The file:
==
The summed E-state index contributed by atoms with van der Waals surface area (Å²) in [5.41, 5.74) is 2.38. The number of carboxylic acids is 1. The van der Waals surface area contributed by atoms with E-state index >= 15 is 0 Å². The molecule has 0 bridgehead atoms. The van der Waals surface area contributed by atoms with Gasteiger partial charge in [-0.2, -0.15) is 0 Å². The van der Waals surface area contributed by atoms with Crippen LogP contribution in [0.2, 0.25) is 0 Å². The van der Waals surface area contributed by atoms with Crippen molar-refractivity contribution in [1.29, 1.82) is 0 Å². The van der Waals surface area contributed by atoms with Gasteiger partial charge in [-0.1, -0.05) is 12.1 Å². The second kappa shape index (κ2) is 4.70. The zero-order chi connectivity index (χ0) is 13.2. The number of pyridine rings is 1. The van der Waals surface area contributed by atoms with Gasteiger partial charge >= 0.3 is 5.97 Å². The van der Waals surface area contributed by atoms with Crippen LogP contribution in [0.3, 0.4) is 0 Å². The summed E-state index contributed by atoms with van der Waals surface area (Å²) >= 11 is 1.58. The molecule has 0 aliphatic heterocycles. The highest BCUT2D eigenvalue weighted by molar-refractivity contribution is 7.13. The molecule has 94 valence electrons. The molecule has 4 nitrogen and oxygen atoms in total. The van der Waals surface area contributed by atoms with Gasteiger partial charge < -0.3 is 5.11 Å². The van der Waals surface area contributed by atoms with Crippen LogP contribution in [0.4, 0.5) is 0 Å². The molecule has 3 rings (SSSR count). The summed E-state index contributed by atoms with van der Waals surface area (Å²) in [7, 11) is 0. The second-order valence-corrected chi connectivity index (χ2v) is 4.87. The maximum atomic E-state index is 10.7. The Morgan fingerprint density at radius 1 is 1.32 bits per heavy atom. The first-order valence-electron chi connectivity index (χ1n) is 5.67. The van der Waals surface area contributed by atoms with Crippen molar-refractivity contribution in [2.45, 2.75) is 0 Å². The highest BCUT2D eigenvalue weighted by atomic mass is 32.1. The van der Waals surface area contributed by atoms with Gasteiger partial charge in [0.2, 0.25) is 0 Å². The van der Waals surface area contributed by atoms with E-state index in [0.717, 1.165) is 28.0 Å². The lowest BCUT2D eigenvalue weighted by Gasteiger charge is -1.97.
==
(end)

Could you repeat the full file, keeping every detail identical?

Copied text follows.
The summed E-state index contributed by atoms with van der Waals surface area (Å²) in [5.41, 5.74) is 2.38. The number of carboxylic acids is 1. The van der Waals surface area contributed by atoms with E-state index >= 15 is 0 Å². The molecule has 0 bridgehead atoms. The van der Waals surface area contributed by atoms with Gasteiger partial charge in [-0.2, -0.15) is 0 Å². The van der Waals surface area contributed by atoms with Crippen LogP contribution in [0.2, 0.25) is 0 Å². The van der Waals surface area contributed by atoms with Crippen molar-refractivity contribution in [1.29, 1.82) is 0 Å². The van der Waals surface area contributed by atoms with Gasteiger partial charge in [-0.1, -0.05) is 12.1 Å². The second kappa shape index (κ2) is 4.70. The zero-order chi connectivity index (χ0) is 13.2. The number of pyridine rings is 1. The van der Waals surface area contributed by atoms with Gasteiger partial charge >= 0.3 is 5.97 Å². The van der Waals surface area contributed by atoms with Crippen LogP contribution in [0.3, 0.4) is 0 Å². The summed E-state index contributed by atoms with van der Waals surface area (Å²) >= 11 is 1.58. The molecule has 0 aliphatic heterocycles. The highest BCUT2D eigenvalue weighted by molar-refractivity contribution is 7.13. The molecule has 94 valence electrons. The molecule has 4 nitrogen and oxygen atoms in total. The van der Waals surface area contributed by atoms with Gasteiger partial charge < -0.3 is 5.11 Å². The van der Waals surface area contributed by atoms with Crippen LogP contribution in [0.4, 0.5) is 0 Å². The molecule has 3 rings (SSSR count). The summed E-state index contributed by atoms with van der Waals surface area (Å²) in [7, 11) is 0. The second-order valence-corrected chi connectivity index (χ2v) is 4.87. The maximum atomic E-state index is 10.7. The Morgan fingerprint density at radius 1 is 1.32 bits per heavy atom. The first-order valence-electron chi connectivity index (χ1n) is 5.67. The van der Waals surface area contributed by atoms with Crippen molar-refractivity contribution in [2.45, 2.75) is 0 Å². The highest BCUT2D eigenvalue weighted by atomic mass is 32.1. The van der Waals surface area contributed by atoms with Gasteiger partial charge in [0.2, 0.25) is 0 Å². The van der Waals surface area contributed by atoms with E-state index in [0.717, 1.165) is 28.0 Å². The lowest BCUT2D eigenvalue weighted by Gasteiger charge is -1.97.